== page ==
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Disruptive Advertising: Trends, Uses and Cases Studies

It is no secret that advertising is becoming ever-more intrusive in the lives of consumers. Every way you turn, you’re exposed to a service or product and the brand behind it – boasting of its superiority, of course.  But how can every brand be so great and stand tall amongst its competitors? In the end, the answer is: it has become nearly impossible. Instead, brands engage in a one-upping contest, building a giant mound of mixed or similar messages, essentially clutter. This clutter has:

  • Lessened distinction of brand value in the minds of consumers
  • Forced advertisers to forego the mentality that simply devising a witty tagline and aligning it with a ‚Äúcool‚Äù or ‚Äúsexy‚Äù graphic is¬† enough to capture the attention of consumers and build brand loyalty

So what gives? Creativity gives.

What gives more? Disruptive creativity gives more.

Enter the era of disruptive innovation and marketing. Disruptive innovation and marketing can most easily be defined as shifting towards the liberal or radical route; “going against the grain.” The notion of revolutionizing industries and standing out amongst brand clutter through the disruptive advent or implementation of products/services is the most striking tactic of all.

Below are three examples of disruptive innovations and marketing techniques, respectively.

Disruptive Innovation #1: First Generation Ipod

On October 23, 2001, a guy by the name of Steve Jobs completely turned the wheels on the music industry with his introduction of the Ipod that featured a mechanical scroll wheel. Jobs essentially disrupted the marketplace with an original design, as well as introducing an entirely new way of experiencing and purchasing music. Result: Major record store chains, ie. Tower Records (filed for bankruptcy in 2004), were losing sales on a massive scale. Meanwhile, iTunes has sold over 10 billions songs to date.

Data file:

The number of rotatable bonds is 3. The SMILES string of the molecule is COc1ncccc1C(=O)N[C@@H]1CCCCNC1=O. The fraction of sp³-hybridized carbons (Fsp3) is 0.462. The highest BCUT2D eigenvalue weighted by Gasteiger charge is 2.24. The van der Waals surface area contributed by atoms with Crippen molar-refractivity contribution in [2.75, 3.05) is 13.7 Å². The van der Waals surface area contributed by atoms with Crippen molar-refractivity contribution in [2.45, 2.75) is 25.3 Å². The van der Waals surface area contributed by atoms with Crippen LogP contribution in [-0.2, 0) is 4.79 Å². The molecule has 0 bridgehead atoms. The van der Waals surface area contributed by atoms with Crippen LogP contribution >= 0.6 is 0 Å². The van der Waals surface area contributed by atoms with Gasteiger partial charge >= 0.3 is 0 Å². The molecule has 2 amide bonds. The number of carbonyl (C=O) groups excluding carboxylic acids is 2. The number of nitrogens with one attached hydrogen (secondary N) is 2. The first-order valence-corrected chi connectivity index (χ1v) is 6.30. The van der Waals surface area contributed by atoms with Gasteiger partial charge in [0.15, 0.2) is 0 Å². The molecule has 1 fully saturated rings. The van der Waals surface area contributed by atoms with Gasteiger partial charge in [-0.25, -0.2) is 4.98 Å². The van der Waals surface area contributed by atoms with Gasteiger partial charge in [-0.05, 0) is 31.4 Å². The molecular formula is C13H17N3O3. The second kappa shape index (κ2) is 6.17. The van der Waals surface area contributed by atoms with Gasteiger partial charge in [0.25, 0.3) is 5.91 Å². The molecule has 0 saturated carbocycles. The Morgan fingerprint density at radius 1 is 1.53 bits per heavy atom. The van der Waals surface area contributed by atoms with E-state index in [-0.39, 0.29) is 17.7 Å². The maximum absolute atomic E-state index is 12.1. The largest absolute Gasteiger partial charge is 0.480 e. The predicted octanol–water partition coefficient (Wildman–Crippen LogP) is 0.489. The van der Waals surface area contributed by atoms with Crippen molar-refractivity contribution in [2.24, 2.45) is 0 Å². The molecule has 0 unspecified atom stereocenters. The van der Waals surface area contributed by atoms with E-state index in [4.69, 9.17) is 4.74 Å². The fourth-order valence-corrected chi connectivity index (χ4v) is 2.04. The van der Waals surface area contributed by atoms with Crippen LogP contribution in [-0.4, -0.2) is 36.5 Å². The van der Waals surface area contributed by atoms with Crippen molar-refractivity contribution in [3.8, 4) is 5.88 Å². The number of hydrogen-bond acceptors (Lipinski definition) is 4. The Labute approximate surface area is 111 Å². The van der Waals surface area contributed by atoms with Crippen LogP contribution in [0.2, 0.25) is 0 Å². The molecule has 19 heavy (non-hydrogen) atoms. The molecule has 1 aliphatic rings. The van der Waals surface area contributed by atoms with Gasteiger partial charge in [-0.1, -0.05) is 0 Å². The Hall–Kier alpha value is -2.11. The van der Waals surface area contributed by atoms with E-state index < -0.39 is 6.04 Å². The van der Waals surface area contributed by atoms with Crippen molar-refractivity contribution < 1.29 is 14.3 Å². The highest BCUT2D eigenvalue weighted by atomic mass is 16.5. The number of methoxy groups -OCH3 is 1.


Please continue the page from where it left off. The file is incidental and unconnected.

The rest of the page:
Disruptive Innovation #2: “Upside-down” Ketchup Bottle

Something so simple, yet very disruptive when announced. In July 2002, the makers of Hunt’s and Heinz ketchup hoped consumers in the U.S. would flip for their new “upside-down” bottle that allowed for easy squeezing and dispensing of the product.  Result: Other condiments (i.e. mustard and mayonnaise followed the flip).


Disruptive Innovation #3: Netflix

Introduced in 1998, Netflix’s subscription model and its offerings has all the hallmarks of disruptive innovation. It competes on the basis of convenience, affordability and accessibility. Result: Netflix overturned the complacent market leader of that time, Blockbuster, via implementing a disruptive business and logistics model. Blockbuster was forced to relinquish a significant source of profits from their once-fruitful late fee charges.


 Along with disruptive innovations, disruptive marketing techniques should also be noted:

Disruptive Marketing #1: Mock Protest for game, Assassin’s Creed

Why not rally up a group of improv actors, equip them with picket signs and flyers and have them put on a show on behalf of your brand in the middle of high trafficked areas? Mock protests disrupt the masses and make for a memorable word-of-mouth-worthy experience.


Disruptive Marketing #2: Flash Mob

Flash mobs are becoming more and more popular as a way to get consumer’s attention.  Whether it’s dancers moon-walking like Michael Jackson or ballroom dancers sweeping ladies off their feet in train stations, flash mobs (which are often huge and interactive events) are a sure way to disrupt the public, and create viral engagement with a campaign.


Disruptive Marketing #3: 3D Projections

3D Projections are a surefire way to disrupt pedestrians while promoting brands and/or raising awareness of issues. The unique 3D advertising experience lends to potentially gaining a broader audience through social media – providing for a chance of longer advertising lifespan versus traditional advertising methods.


In the end, if you’re looking to stand tall from all the clutter, don’t be afraid to live a little; be creative; be disruptive; be disruptively creative; be noticed.



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